We have also highlighted the role of British arms suppliers and the many billions of pounds of weaponry which has gone to the Saudis to enable them to continue the bombing campaign in Yemen.  Bombing has been indiscriminate and hospitals; mosques; weddings and schools have been targeted.

The FCO has now admitted that its responses have been less than honest in a statement slipped out on the last day of parliament.  The claim that human rights law was not being breached is now no longer claimed only that they were not being assessed.

Picture: Middle East online

So our involvement in the Yemen conflict has been shameful in the extreme and the fact that Britain is profiting from it as well only makes matters worse.  The government has been lucky in the world has been distracted by Syria and Yemen only appears in the news now and again with little sign of media traction.

A leader article in the Guardian on 18 August, set out again many of the points it and others have been making over the last year or so.  It points out that we have licensed £3.3bn (yes that’s BILLION) of weapon sales to Saudi over the past year alone according to the Campaign Against the Arms Trade.  The cost to the Yemenis has been immense with 6,500 dead and 2.5 million displaced.  Save the Children point out that one in three of under-fives suffers malnutrition.  The World Bank; UN and EU agencies estimate £14bn of damage to the economy.  And so on and so on.  We and the US are the main culprits in terms of support and arms sales yet there is no sign of an end to the conflict.  The Saudis are apparently pretty hopeless in their bombing activities despite the help they get from our service personnel.

But – there is a glimmer of good news with CAAT winning the right to a judicial review of arms sales to Saudi Arabia.  The government has resisted this naturally enough but CAAT has won through.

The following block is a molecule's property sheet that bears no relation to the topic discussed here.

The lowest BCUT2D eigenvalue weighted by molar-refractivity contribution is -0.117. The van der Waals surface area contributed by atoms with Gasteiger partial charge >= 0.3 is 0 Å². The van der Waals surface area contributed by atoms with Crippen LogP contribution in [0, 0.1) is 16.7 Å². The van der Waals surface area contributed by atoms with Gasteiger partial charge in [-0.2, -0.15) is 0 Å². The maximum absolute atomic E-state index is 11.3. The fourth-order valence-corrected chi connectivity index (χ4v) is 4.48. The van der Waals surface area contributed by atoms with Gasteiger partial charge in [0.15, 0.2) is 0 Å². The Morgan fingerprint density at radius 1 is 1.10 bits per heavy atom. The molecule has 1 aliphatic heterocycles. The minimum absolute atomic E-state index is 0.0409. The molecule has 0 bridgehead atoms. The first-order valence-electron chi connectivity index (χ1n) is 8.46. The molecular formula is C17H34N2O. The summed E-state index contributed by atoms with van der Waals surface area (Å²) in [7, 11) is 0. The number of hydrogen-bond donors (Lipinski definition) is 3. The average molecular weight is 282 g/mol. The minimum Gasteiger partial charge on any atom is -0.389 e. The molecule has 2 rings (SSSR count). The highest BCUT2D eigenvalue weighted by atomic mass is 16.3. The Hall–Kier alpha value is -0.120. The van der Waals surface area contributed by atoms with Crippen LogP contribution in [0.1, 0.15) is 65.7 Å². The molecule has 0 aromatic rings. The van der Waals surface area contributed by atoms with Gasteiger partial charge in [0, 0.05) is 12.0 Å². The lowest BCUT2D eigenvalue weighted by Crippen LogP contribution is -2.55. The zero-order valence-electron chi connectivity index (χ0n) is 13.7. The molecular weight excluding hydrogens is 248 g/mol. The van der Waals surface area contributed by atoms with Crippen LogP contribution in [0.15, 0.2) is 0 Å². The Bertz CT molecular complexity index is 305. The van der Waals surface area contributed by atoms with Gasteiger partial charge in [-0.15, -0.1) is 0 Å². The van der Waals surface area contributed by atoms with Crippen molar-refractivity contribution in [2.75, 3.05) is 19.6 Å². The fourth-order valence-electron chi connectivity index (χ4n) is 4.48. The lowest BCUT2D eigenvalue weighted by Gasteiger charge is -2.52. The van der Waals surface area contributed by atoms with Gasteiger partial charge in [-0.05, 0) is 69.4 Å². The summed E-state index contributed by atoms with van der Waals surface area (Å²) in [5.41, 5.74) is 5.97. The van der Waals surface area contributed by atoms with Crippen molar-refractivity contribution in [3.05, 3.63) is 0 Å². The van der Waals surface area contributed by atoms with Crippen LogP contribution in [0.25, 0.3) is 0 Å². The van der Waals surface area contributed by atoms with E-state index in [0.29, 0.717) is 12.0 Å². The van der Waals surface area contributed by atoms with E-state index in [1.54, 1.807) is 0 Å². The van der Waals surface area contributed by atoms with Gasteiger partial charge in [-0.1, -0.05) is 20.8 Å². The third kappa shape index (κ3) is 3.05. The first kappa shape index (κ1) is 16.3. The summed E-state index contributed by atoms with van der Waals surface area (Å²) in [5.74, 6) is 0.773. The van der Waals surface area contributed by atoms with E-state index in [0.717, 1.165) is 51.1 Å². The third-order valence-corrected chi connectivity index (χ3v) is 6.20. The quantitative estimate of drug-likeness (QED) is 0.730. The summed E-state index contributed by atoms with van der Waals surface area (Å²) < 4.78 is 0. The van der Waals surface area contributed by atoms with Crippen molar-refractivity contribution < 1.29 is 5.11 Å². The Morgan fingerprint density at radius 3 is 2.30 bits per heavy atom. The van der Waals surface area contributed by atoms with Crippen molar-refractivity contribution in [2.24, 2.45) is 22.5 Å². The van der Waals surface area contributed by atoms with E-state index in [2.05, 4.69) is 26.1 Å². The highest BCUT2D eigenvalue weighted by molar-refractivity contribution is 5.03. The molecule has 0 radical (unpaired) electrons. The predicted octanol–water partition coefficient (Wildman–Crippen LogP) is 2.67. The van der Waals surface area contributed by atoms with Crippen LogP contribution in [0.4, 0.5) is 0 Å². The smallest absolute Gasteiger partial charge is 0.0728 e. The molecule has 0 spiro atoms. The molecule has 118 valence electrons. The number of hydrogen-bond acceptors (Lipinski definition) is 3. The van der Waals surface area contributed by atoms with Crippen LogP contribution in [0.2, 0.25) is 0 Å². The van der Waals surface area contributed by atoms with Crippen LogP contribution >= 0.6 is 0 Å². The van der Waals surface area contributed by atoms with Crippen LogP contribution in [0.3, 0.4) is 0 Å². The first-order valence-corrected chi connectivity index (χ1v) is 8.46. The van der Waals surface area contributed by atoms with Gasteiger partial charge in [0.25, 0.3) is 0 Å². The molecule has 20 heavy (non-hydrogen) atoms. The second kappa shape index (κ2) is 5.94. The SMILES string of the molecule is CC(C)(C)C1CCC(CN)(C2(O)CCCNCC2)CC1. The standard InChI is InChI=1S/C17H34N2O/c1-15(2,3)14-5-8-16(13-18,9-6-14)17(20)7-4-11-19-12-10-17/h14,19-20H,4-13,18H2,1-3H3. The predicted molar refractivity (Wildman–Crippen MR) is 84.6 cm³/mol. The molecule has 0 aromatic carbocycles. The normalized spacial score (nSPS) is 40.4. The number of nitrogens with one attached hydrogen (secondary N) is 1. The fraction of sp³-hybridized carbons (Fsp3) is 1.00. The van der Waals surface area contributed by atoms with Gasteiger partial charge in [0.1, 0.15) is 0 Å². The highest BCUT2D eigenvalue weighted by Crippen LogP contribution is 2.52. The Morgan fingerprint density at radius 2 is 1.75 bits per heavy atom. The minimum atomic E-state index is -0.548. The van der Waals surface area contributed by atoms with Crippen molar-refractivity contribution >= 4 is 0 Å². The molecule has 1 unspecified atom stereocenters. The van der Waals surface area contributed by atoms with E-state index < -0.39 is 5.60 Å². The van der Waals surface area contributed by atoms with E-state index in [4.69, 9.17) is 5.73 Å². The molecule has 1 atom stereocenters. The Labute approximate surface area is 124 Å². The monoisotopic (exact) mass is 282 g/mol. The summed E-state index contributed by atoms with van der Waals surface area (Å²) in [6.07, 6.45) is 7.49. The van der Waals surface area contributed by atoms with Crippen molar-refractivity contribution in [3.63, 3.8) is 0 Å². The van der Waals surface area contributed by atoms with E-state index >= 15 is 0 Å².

The UK government – with the USA – has helped support terrible humanitarian and economic damage on this country.  It has behaved less than honestly.  When and if the conflict ends there will be need to carry out massive reconstruction.  Once again we have been involved in destabilising a country with little thought to the aftermath.  Parliamentary scrutiny has been lamentable.


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War in Yemen

For most of this year we have been commenting on the war in Yemen and the human rights situation in Saudi Arabia.  We wrote to the Salisbury MP John Glen, who replied enclosing a bland statement from the Foreign Office Minister, Tobias Ellwood.  We have noted the government’s activities in getting the Saudi’s onto the UN’s Human Rights Council and the continued supply of arms to the Saudis despite their use in Yemen on civilian targets, schools and medical facilities.  We have also noted the steady softening of policies to make it easier – it is believed – for arms companies to ply their trade.  The Telegraph reported in an article in February, the difference between Syria and Yemen.  In the former country, bombing of a MSF hospital led to outrage by press and politicians in the UK:  by contrast, bombing of MSF hospitals in Yemen is greeted by a deafening silence :